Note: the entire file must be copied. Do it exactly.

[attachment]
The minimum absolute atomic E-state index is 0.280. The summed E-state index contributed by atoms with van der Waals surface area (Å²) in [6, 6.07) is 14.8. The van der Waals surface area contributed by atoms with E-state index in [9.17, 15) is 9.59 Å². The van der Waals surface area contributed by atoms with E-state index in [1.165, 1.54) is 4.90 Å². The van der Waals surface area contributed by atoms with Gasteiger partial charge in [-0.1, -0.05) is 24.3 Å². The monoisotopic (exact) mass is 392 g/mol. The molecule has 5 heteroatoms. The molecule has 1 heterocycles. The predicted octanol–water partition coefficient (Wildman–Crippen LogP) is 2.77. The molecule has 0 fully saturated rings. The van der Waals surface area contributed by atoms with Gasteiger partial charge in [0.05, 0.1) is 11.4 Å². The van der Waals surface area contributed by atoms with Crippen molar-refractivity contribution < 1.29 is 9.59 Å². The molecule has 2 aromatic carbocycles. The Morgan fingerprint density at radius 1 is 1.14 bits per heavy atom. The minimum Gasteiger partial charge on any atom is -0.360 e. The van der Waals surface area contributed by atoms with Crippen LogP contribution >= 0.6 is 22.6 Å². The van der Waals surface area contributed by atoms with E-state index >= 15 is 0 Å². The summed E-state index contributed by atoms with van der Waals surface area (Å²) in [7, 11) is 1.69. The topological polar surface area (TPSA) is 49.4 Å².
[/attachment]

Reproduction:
The minimum absolute atomic E-state index is 0.280. The summed E-state index contributed by atoms with van der Waals surface area (Å²) in [6, 6.07) is 14.8. The van der Waals surface area contributed by atoms with E-state index in [9.17, 15) is 9.59 Å². The van der Waals surface area contributed by atoms with E-state index in [1.165, 1.54) is 4.90 Å². The van der Waals surface area contributed by atoms with Gasteiger partial charge in [-0.1, -0.05) is 24.3 Å². The monoisotopic (exact) mass is 392 g/mol. The molecule has 5 heteroatoms. The molecule has 1 heterocycles. The predicted octanol–water partition coefficient (Wildman–Crippen LogP) is 2.77. The molecule has 0 fully saturated rings. The van der Waals surface area contributed by atoms with Gasteiger partial charge in [0.05, 0.1) is 11.4 Å². The van der Waals surface area contributed by atoms with Crippen molar-refractivity contribution < 1.29 is 9.59 Å². The molecule has 2 aromatic carbocycles. The Morgan fingerprint density at radius 1 is 1.14 bits per heavy atom. The minimum Gasteiger partial charge on any atom is -0.360 e. The van der Waals surface area contributed by atoms with Crippen LogP contribution >= 0.6 is 22.6 Å². The van der Waals surface area contributed by atoms with E-state index >= 15 is 0 Å². The summed E-state index contributed by atoms with van der Waals surface area (Å²) in [7, 11) is 1.69. The topological polar surface area (TPSA) is 49.4 Å².